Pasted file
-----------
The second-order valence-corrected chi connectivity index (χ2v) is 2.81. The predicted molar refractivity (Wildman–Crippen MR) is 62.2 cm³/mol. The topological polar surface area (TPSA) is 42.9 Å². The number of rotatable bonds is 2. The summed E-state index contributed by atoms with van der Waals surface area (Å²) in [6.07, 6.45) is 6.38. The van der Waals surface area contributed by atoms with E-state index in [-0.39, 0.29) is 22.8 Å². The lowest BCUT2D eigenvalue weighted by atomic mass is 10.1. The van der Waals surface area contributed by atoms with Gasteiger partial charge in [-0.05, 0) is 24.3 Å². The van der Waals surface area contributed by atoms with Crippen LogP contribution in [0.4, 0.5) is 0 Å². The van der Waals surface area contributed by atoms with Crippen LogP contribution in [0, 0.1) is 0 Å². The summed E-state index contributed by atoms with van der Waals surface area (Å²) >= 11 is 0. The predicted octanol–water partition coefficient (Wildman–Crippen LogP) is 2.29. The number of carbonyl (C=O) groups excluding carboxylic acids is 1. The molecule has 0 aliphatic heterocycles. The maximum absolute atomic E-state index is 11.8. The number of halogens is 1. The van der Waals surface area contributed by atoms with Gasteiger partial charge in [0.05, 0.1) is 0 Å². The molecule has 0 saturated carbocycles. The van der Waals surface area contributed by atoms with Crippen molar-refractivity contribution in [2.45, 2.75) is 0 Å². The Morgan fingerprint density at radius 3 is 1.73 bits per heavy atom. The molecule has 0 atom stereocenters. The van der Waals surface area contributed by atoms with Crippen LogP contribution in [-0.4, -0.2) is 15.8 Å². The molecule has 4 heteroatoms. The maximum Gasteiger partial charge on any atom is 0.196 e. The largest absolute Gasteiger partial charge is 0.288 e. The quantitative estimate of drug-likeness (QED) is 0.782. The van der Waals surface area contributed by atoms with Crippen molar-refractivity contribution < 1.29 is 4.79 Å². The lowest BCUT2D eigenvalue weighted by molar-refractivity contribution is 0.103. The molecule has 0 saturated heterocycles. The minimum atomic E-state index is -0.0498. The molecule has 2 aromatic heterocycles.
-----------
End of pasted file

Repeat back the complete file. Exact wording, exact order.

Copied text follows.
The second-order valence-corrected chi connectivity index (χ2v) is 2.81. The predicted molar refractivity (Wildman–Crippen MR) is 62.2 cm³/mol. The topological polar surface area (TPSA) is 42.9 Å². The number of rotatable bonds is 2. The summed E-state index contributed by atoms with van der Waals surface area (Å²) in [6.07, 6.45) is 6.38. The van der Waals surface area contributed by atoms with E-state index in [-0.39, 0.29) is 22.8 Å². The lowest BCUT2D eigenvalue weighted by atomic mass is 10.1. The van der Waals surface area contributed by atoms with Gasteiger partial charge in [-0.05, 0) is 24.3 Å². The van der Waals surface area contributed by atoms with Crippen LogP contribution in [0.4, 0.5) is 0 Å². The van der Waals surface area contributed by atoms with Crippen LogP contribution in [0, 0.1) is 0 Å². The summed E-state index contributed by atoms with van der Waals surface area (Å²) >= 11 is 0. The predicted octanol–water partition coefficient (Wildman–Crippen LogP) is 2.29. The number of carbonyl (C=O) groups excluding carboxylic acids is 1. The molecule has 0 aliphatic heterocycles. The maximum absolute atomic E-state index is 11.8. The number of halogens is 1. The van der Waals surface area contributed by atoms with Gasteiger partial charge in [0.05, 0.1) is 0 Å². The molecule has 0 saturated carbocycles. The van der Waals surface area contributed by atoms with Crippen molar-refractivity contribution in [2.45, 2.75) is 0 Å². The Morgan fingerprint density at radius 3 is 1.73 bits per heavy atom. The molecule has 0 atom stereocenters. The van der Waals surface area contributed by atoms with Crippen LogP contribution in [-0.4, -0.2) is 15.8 Å². The molecule has 4 heteroatoms. The maximum Gasteiger partial charge on any atom is 0.196 e. The largest absolute Gasteiger partial charge is 0.288 e. The quantitative estimate of drug-likeness (QED) is 0.782. The van der Waals surface area contributed by atoms with Crippen molar-refractivity contribution < 1.29 is 4.79 Å². The lowest BCUT2D eigenvalue weighted by molar-refractivity contribution is 0.103. The molecule has 0 saturated heterocycles. The minimum atomic E-state index is -0.0498. The molecule has 2 aromatic heterocycles.